Cachexia a condition caused by severe chronic illness in which a person loses weight suffer from muscular dystrophy and weakness.
Many patients suffering from cancer face this condition called cachexia which is also known as wasting syndrome. This syndrome leads to around 20% of cancer deaths.
A team of researchers Dr. Melinda Sheffield-Moore, professor and head of the Department of Health and Kinesiology, along with researchers at University of Texas Medical Branch, showed that the male hormone testosterone can help to fight against cachexia in cancer patients which in turn can help them to improve their quality of life.
As there was no therapy yet discovered for curing this type of condition, this finding is very important.
“We hoped to demonstrate these patients would go from not feeling well enough to even get out of bed to at least being able to have some basic quality of life that allows them to take care of themselves and receive therapy,” Dr. Sheffield-Moore said.
Initially, researchers treated patients with nutrition-focused treatment but couldn’t help to stop severe loss of the body. After that, they used testosterone treatment as an option to combat the unbearable consequence of cancer cachexia.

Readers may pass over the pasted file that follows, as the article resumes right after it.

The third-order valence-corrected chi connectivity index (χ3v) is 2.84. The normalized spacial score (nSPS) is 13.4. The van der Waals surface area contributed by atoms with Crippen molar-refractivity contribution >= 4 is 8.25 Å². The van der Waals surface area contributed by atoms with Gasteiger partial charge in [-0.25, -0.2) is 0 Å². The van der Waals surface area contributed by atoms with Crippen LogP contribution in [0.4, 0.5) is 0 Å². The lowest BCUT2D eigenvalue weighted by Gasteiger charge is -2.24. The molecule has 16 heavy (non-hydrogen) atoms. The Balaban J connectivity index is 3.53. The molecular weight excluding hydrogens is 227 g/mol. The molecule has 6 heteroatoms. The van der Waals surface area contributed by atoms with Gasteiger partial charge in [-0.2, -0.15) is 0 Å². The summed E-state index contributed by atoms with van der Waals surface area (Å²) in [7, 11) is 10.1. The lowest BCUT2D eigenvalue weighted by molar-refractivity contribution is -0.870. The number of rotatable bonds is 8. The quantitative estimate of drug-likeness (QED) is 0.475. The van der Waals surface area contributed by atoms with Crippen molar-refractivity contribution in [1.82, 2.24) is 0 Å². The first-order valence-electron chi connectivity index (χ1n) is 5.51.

“We already know that testosterone builds skeletal muscle in healthy individuals, so we tried using it in a population at a high risk of muscle loss, so these patients could maintain their strength and performance status to be able to receive standard cancer therapies.” Dr. Sheffield-Moore said.
During their research, the patients suffering from squamous cell carcinoma type of cancer were given chemotherapy in addition to testosterone or placebo treatment for seven weeks. All the patients were monitored to check their muscle and fat mass and physical activity.
They found that testosterone treatment helped patient to maintain their total body mass and patients were able to take of their basic activities like cleaning, bathing, cooking.
Additionally, Dr. Sheffield-Moore’s lab is currently analyzing skeletal muscle proteomic data from this study. “What the proteome [profile of proteins found in the muscle] tells us is which particular proteins in the skeletal muscles were either positively or negatively affected by testosterone or by cancer, respectively,” Dr. Sheffield-Moore said. “It allows us to begin to dig into the potential mechanisms behind cancer cachexia.”
Dr. Sheffield-Moore hopes this research will help cancer patients increase the quality of life and maintain eligibility to receive standard of care therapy if cachexia ensues.